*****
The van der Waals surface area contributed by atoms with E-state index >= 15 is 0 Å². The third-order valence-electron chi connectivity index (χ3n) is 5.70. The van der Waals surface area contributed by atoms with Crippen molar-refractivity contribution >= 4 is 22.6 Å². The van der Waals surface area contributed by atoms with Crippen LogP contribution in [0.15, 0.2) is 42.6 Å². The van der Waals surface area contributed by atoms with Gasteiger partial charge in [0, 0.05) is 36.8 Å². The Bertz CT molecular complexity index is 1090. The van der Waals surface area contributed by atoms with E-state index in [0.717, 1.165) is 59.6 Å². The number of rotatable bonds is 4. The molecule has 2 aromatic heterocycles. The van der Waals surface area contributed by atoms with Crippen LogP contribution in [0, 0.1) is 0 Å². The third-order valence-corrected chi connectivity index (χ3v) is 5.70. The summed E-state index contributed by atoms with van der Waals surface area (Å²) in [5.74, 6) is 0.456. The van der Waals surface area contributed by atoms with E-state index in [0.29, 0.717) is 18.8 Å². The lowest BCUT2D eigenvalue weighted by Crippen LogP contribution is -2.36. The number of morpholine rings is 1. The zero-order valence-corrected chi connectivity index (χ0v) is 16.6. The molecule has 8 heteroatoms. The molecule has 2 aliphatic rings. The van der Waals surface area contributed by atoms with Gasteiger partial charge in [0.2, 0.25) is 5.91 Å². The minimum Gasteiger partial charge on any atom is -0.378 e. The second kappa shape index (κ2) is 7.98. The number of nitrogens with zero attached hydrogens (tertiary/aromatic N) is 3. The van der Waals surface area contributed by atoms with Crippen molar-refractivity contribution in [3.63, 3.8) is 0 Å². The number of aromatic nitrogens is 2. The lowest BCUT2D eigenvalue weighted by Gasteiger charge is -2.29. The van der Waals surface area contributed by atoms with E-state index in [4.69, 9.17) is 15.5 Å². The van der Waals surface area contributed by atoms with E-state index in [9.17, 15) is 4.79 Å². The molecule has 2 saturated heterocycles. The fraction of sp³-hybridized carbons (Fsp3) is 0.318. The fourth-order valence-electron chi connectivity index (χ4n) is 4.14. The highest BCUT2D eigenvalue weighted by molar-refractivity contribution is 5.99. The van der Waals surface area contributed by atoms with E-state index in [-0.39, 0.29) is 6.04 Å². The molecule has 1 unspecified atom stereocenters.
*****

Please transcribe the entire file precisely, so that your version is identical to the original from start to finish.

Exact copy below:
The van der Waals surface area contributed by atoms with E-state index >= 15 is 0 Å². The third-order valence-electron chi connectivity index (χ3n) is 5.70. The van der Waals surface area contributed by atoms with Crippen molar-refractivity contribution >= 4 is 22.6 Å². The van der Waals surface area contributed by atoms with Crippen LogP contribution in [0.15, 0.2) is 42.6 Å². The van der Waals surface area contributed by atoms with Gasteiger partial charge in [0, 0.05) is 36.8 Å². The Bertz CT molecular complexity index is 1090. The van der Waals surface area contributed by atoms with E-state index in [0.717, 1.165) is 59.6 Å². The number of rotatable bonds is 4. The molecule has 2 aromatic heterocycles. The van der Waals surface area contributed by atoms with Crippen LogP contribution in [0, 0.1) is 0 Å². The third-order valence-corrected chi connectivity index (χ3v) is 5.70. The summed E-state index contributed by atoms with van der Waals surface area (Å²) in [5.74, 6) is 0.456. The van der Waals surface area contributed by atoms with E-state index in [0.29, 0.717) is 18.8 Å². The lowest BCUT2D eigenvalue weighted by Crippen LogP contribution is -2.36. The number of morpholine rings is 1. The zero-order valence-corrected chi connectivity index (χ0v) is 16.6. The molecule has 8 heteroatoms. The molecule has 2 aliphatic rings. The van der Waals surface area contributed by atoms with Gasteiger partial charge in [0.2, 0.25) is 5.91 Å². The minimum Gasteiger partial charge on any atom is -0.378 e. The second kappa shape index (κ2) is 7.98. The number of nitrogens with zero attached hydrogens (tertiary/aromatic N) is 3. The van der Waals surface area contributed by atoms with Crippen molar-refractivity contribution in [3.63, 3.8) is 0 Å². The number of aromatic nitrogens is 2. The lowest BCUT2D eigenvalue weighted by Gasteiger charge is -2.29. The van der Waals surface area contributed by atoms with E-state index in [4.69, 9.17) is 15.5 Å². The van der Waals surface area contributed by atoms with E-state index in [9.17, 15) is 4.79 Å². The molecule has 2 saturated heterocycles. The fraction of sp³-hybridized carbons (Fsp3) is 0.318. The fourth-order valence-electron chi connectivity index (χ4n) is 4.14. The highest BCUT2D eigenvalue weighted by molar-refractivity contribution is 5.99. The van der Waals surface area contributed by atoms with E-state index in [-0.39, 0.29) is 6.04 Å². The molecule has 1 unspecified atom stereocenters.